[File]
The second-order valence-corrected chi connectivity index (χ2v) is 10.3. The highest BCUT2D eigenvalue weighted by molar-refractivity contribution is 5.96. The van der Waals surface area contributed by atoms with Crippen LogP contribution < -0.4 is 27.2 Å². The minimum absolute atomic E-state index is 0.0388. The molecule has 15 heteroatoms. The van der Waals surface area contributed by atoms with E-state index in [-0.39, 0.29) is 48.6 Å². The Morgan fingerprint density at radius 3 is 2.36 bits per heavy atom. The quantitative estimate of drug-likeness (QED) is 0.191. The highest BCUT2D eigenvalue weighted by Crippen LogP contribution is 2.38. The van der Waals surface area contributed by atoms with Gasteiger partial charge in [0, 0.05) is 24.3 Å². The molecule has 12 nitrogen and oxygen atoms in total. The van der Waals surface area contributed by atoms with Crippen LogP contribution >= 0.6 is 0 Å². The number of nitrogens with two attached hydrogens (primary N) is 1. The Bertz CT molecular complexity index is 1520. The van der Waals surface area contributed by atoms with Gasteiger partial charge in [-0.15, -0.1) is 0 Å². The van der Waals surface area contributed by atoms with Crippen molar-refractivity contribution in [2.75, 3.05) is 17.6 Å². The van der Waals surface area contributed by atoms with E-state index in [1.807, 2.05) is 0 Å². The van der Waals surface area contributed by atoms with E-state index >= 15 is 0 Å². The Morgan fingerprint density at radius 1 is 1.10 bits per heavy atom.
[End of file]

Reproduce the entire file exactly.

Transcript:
The second-order valence-corrected chi connectivity index (χ2v) is 10.3. The highest BCUT2D eigenvalue weighted by molar-refractivity contribution is 5.96. The van der Waals surface area contributed by atoms with Crippen LogP contribution < -0.4 is 27.2 Å². The minimum absolute atomic E-state index is 0.0388. The molecule has 15 heteroatoms. The van der Waals surface area contributed by atoms with E-state index in [-0.39, 0.29) is 48.6 Å². The Morgan fingerprint density at radius 3 is 2.36 bits per heavy atom. The quantitative estimate of drug-likeness (QED) is 0.191. The highest BCUT2D eigenvalue weighted by Crippen LogP contribution is 2.38. The van der Waals surface area contributed by atoms with Gasteiger partial charge in [0, 0.05) is 24.3 Å². The molecule has 12 nitrogen and oxygen atoms in total. The van der Waals surface area contributed by atoms with Crippen LogP contribution >= 0.6 is 0 Å². The number of nitrogens with two attached hydrogens (primary N) is 1. The Bertz CT molecular complexity index is 1520. The van der Waals surface area contributed by atoms with Gasteiger partial charge in [-0.15, -0.1) is 0 Å². The van der Waals surface area contributed by atoms with Crippen molar-refractivity contribution in [2.75, 3.05) is 17.6 Å². The van der Waals surface area contributed by atoms with E-state index in [1.807, 2.05) is 0 Å². The van der Waals surface area contributed by atoms with E-state index >= 15 is 0 Å². The Morgan fingerprint density at radius 1 is 1.10 bits per heavy atom.